the idiots review

film by Lars Von Trier (1998)

Von Trier’s first contribution to the newly established Dogme 95 movement that would later spawn dozens of films born from the minds of Von Trier and Thomas Vinterberg, follows criteria outlined in a joint manifesto authored by the two directors.

Review by Aaron Jones | February 29, 2024

Depiction versus advocacy comes to mind when I think of The Idiots, leaving me feeling incredibly divided after viewing it. On the one hand, the film seems to serve as an experiment in social psychology both in its execution of what it’s relaying and its reaction to how people respond to it, creating a cinematic version of the Milgram experiment, if you will. Von Trier creates a controversial position, riffing on behaviors that are considered socially insensitive—the kind of mocking imitations we were taught not to engage in from an early age because of their demeaning and hurtful consequences to those who suffer from disabilities.


During a time when the social discourse on diversity and inclusion is at a zenith, the film can feel like a derogatory gesture meant to tantalize rather than depict. In an easy attempt to be left off the hook, it can feel more in the realms of irresponsibility rather than subversion. Some may ask about the purpose of the film and how the end might justify the means. In a way, Von Trier answers this with the film, demonstrating that he does not feel compelled to offer justifications or excuses that explain the blatant disregard for social mores and political correctness. I would assume those familiar with Von Trier wouldn’t expect anything else from such an open provocateur.

The Idiots (1998) by Lars von Trier
Railing against the nonsensical.

At times, The Idiots feels like an arthouse version of Jackass in its attempts to divide and offend. Coming off more like narcissistic performance art in the service of unconscious needs, it eventually goes deeper, revealing the differences between the ways human beings process grief, trauma, stress, and the pain of existence through extremely personal and unorthodox methods. It presents the possibility that some of us are searching for the bliss of ignorance amidst the pressures of an ever-growing stressful social structure or that some could embrace a form of infantilism or mock Down’s Syndrome as a way of abandoning all social and moral responsibilities.


Whereas infants and those with disabilities are bound by their developmental potential, perhaps the film’s protagonists are choosing to imitate them through a conscious regression to mental states characterized by freedom from the chains of a “rational” mind, which include our moral responsibility to repress the landscape of our unconscious in the service of adhering to social norms, and the suffocating rules and expectations of “society.”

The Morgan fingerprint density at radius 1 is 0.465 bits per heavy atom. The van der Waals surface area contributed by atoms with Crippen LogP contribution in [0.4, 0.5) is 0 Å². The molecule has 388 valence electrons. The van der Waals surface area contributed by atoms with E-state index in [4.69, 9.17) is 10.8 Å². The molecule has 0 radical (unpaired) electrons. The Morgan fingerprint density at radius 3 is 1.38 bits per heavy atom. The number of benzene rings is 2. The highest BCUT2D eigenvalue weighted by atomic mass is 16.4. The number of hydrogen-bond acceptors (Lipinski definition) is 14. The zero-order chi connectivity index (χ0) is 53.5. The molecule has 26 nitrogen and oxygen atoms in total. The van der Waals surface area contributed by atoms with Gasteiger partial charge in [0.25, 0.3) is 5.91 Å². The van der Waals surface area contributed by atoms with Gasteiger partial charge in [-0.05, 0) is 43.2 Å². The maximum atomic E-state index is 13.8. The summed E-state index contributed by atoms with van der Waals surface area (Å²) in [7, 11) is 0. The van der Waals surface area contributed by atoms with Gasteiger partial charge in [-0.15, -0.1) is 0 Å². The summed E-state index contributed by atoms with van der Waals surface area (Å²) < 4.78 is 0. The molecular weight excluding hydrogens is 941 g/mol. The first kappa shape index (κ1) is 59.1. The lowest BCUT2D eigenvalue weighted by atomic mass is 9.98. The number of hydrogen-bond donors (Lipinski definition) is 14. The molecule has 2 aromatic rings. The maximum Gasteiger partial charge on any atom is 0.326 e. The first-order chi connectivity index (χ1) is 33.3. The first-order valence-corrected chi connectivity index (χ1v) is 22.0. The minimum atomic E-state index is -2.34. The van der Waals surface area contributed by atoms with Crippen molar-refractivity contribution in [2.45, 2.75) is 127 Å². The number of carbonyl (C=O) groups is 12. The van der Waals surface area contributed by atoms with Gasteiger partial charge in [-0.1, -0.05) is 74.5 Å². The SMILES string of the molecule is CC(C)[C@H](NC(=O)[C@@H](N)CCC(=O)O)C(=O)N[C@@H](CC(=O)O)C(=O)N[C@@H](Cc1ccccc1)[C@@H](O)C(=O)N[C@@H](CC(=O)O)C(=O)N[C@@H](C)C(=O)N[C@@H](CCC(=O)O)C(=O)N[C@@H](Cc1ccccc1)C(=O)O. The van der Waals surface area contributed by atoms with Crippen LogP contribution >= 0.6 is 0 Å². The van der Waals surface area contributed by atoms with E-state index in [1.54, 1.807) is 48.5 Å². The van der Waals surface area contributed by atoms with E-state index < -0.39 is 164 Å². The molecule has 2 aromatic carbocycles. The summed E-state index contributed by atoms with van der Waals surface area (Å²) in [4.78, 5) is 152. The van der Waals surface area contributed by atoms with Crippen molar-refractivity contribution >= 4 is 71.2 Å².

Lars Von Trier on the set of the Idiots
Lars Von Trier on set of "the Idiots".

The tipping point of the film comes when the characters interact with people who actually have Down’s Syndrome and other disabilities, giving off the feeling of a cheap thrill attempting to expose the irony of interacting with those who may not be able to understand the mocking of their abilities, which, for me, lowered the film’s integrity exponentially.


Adding insult to injury, the film makes the people with disabilities the butt of a joke they are not privy to, leaving them unable to defend themselves, which comes off as a way to take something away from someone rather than to make a contribution to anything, especially art. It feels more like exploitation for the goal of entertainment.


Instead of focusing solely on the more problematic aspects of the film, if we examine The Idiots with an understanding that depiction does not necessarily translate to advocacy, I think it’s possible to find meaning beyond exploitation for the sake of entertainment and, perhaps, find some actual value within the film. I understand that by the mere suggestion of such a perspective, I am a hypocrite since there are plenty of films that I have judged harshly without entertaining the thought of their potential value despite their flaws. So, I am certainly not immune to what I am being critical of here. What I am left with is a provocative film about a collective counterculture exploring why we choose escapism over the pains of reality that challenged my perspective on many things.

Aaron Jones


Reviewed and published by Aaron Jones. Based in California, he developed a passion for film from a young age and has since viewed over 10,000 films. Curently serves as a film critic at CinemaWaves, he has contributed to other publications as well. Feel free to follow him on Instagram and Letterboxd.

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